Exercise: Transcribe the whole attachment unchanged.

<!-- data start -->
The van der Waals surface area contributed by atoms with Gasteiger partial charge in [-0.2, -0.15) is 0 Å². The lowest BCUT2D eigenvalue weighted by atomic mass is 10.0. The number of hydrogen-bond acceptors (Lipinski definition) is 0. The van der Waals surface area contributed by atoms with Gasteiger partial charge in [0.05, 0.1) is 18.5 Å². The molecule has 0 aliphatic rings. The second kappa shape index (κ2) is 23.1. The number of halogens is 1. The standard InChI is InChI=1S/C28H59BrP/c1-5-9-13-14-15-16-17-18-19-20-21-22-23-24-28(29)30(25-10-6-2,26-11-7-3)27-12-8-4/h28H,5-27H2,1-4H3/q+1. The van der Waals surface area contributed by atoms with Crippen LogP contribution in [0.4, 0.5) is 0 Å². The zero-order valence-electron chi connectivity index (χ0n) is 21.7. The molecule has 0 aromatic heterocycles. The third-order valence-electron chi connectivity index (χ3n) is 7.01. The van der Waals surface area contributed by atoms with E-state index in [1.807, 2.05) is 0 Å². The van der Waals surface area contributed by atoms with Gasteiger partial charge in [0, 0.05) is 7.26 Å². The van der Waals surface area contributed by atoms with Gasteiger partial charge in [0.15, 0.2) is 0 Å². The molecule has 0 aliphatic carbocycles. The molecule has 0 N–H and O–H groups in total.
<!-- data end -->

The van der Waals surface area contributed by atoms with Gasteiger partial charge in [-0.2, -0.15) is 0 Å². The lowest BCUT2D eigenvalue weighted by atomic mass is 10.0. The number of hydrogen-bond acceptors (Lipinski definition) is 0. The van der Waals surface area contributed by atoms with Gasteiger partial charge in [0.05, 0.1) is 18.5 Å². The molecule has 0 aliphatic rings. The second kappa shape index (κ2) is 23.1. The number of halogens is 1. The standard InChI is InChI=1S/C28H59BrP/c1-5-9-13-14-15-16-17-18-19-20-21-22-23-24-28(29)30(25-10-6-2,26-11-7-3)27-12-8-4/h28H,5-27H2,1-4H3/q+1. The van der Waals surface area contributed by atoms with Crippen LogP contribution in [0.4, 0.5) is 0 Å². The zero-order valence-electron chi connectivity index (χ0n) is 21.7. The molecule has 0 aromatic heterocycles. The third-order valence-electron chi connectivity index (χ3n) is 7.01. The van der Waals surface area contributed by atoms with E-state index in [1.807, 2.05) is 0 Å². The van der Waals surface area contributed by atoms with Gasteiger partial charge in [0, 0.05) is 7.26 Å². The van der Waals surface area contributed by atoms with Gasteiger partial charge in [0.15, 0.2) is 0 Å². The molecule has 0 aliphatic carbocycles. The molecule has 0 N–H and O–H groups in total.